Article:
In terms of time, the USA uses a 12-hour clock as standard, whereas most European countries use a 24-hour clock, so 3.30pm becomes 15h30.
Currency is also written differently in different countries in Europe. In France, Germany and many other European countries the dot and comma are changed and the Euro sign is normally shown at the end after a space, so:
€1,000.50 in America would be 1.000,50 € in France and Germany.
If you have an eCommerce site then displaying the currency correctly in different countries can significantly improve your conversion rate. If you have to use the same format for your English and international site, then one option is to not put any comma or full stop in units of thousands. This actual makes values be perceived as small, so gives you an extra benefit.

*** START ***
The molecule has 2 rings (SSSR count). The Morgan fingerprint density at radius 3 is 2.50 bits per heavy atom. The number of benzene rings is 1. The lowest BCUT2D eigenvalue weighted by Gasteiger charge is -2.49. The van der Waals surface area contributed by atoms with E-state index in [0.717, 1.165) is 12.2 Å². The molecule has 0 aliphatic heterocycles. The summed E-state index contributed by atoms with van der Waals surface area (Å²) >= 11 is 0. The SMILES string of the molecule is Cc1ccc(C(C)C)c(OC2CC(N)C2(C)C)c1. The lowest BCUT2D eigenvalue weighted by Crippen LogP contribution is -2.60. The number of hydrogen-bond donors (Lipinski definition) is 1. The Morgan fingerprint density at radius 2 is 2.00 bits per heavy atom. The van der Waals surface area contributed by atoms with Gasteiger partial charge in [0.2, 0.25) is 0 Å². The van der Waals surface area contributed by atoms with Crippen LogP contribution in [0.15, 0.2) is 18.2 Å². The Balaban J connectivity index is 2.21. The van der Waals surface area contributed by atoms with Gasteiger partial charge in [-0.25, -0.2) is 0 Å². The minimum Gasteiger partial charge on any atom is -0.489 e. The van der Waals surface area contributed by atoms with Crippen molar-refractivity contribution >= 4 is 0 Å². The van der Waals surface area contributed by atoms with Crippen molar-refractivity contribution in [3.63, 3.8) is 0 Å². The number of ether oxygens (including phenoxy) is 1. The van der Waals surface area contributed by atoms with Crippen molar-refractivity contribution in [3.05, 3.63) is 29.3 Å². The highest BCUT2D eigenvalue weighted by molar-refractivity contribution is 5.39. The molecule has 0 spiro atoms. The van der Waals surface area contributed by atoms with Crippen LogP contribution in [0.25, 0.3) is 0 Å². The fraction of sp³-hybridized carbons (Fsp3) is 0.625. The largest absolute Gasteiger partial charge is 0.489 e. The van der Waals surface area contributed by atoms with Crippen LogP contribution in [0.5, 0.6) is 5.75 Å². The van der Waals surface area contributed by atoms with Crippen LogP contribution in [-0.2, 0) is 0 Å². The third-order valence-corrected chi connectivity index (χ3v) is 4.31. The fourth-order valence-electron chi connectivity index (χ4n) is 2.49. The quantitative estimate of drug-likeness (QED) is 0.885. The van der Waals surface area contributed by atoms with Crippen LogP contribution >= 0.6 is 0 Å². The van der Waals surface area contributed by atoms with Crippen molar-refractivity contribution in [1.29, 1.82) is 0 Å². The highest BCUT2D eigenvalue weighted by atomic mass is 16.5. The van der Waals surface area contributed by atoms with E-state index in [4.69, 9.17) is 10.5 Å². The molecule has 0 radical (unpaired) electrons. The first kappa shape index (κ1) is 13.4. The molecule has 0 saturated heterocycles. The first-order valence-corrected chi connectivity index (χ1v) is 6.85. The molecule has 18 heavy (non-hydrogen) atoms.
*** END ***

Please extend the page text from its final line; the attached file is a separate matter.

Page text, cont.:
A last point
A final note, before translating your website ensure that your English SEO is impeccable first, otherwise you will end up having to do extra work for your on-page SEO in every language.
I hope this article proves useful and helps your business expand in Europe.